Cosmic keys, untethered souls, sleeping inner-giants, energy-bolstering crystals – the section of any large book shop supposedly devoted to personal development is, let’s face it, awash with pseudo-spirituality and philosophical anti-matter. Even the stuff that doesn’t offer to hoist the reader through a secret portal and into loftier spiritual realms leans heavily towards psychological snake oil.
Which is a shame, because reading books should be as edifying as it is enjoyable. Happily, there is plenty of non-fiction out there which – crucially, in the thick of a global challenge – will sate the more inquisitive, critical reader’s hunger to make sense of it all. An invaluable new addition to the canon is Kindness (A User’s Guide) by Kitty Collins and Ali Catterall (the latter of whom, tellingly, insisted to the publisher that the final book would have “not a whiff of patchouli about it” before starting work on the manuscript).
Interspersed by dip-in gems – evocative kindness tips and quotes about compassion by notables from Rosa Parks to Emily Dickinson via Lady Gaga, Christopher Hitchens and Joe Strummer – the book’s chapters each detail stories of extraordinary humanity. Marcus Rashford and Dolly Parton’s life-changing acts of altruism are brought to life by Collins and Catterall’s deft prose, as are Steve Buscemi’s 9-11 heroics, but expect to find out more about lesser known individuals too: those such as “The Skipping Sikh”, a 73-year-old retired bus driver who helped inspire his fellow elderly denizens to keep active during lockdown, and the Mississippi community bank which, in the wake of Hurricane Katrina, collected dollar bills from waterlogged banks, casinos and ATMs, cleaned it, dried it and gave it away to those who needed it most.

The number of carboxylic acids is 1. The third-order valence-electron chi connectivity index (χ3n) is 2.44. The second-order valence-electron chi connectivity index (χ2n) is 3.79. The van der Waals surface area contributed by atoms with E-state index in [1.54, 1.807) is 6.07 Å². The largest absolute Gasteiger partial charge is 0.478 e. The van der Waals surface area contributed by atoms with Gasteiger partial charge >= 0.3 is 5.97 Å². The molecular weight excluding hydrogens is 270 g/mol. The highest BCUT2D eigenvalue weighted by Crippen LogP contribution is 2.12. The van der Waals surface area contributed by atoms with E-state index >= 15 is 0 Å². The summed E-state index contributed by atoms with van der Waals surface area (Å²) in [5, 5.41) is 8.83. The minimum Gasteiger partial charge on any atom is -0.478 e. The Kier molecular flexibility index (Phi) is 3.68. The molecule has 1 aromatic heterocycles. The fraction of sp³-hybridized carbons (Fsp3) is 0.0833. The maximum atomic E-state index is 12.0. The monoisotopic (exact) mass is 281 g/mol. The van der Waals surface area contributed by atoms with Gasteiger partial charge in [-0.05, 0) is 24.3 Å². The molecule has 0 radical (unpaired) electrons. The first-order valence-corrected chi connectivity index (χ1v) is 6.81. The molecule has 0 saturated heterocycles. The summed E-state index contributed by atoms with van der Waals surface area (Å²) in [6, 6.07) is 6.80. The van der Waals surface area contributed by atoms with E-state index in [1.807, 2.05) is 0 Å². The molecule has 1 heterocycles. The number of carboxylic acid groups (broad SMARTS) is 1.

The stories here may offer the warm glow of kindness in a vicarious sense, but it’d be a stony-hearted reader that wasn’t inspired to tread a kinder path, and the growing number of psychologists linking compassionate sentiments and thoughtful acts with reduced isolation, refreshed perspective and enhanced self-esteem will certainly approve. “Kindness is free, readily available, instantly drawn at source,” Catterall – who is currently co-directing a BFI-produced feature documentary about London’s storied cinema-turned-nightclub Scala, and working on a memoir about his childhood – tells Robb Report UK. “And although the authors claim zero bragging rights to the concept, we nevertheless want to highlight that genuinely altruistic spirit, amid fears that humanity is currently a bit lost. This book hopefully shows it’s anything but.”
Moving on from good Earthly deeds to life lessons learned whilst observing the celestial orb we call home from afar: specifically, those of Canadian astronaut Colonel Chris Hadfield, who has spent over 4,000 hours in space (you may have come across him via his zero-gravity version of Bowie’s Space Oddity, which has been viewed over twenty million times on YouTube). Hadfield’s experiences include being forced to break into a space station using a Swiss Army knife, being briefly blinded while clinging to an orbiting spacecraft and having to dispose of a live snake on an aeroplane – yet one of the core teachings of his book An Astronaut’s Guide to Life on Earth is that things are never as bad as they seem at the time they’re happening. Hadfield’s exploration of the interplay between fear and control, meanwhile, is convincing, fluff-free and eminently readable.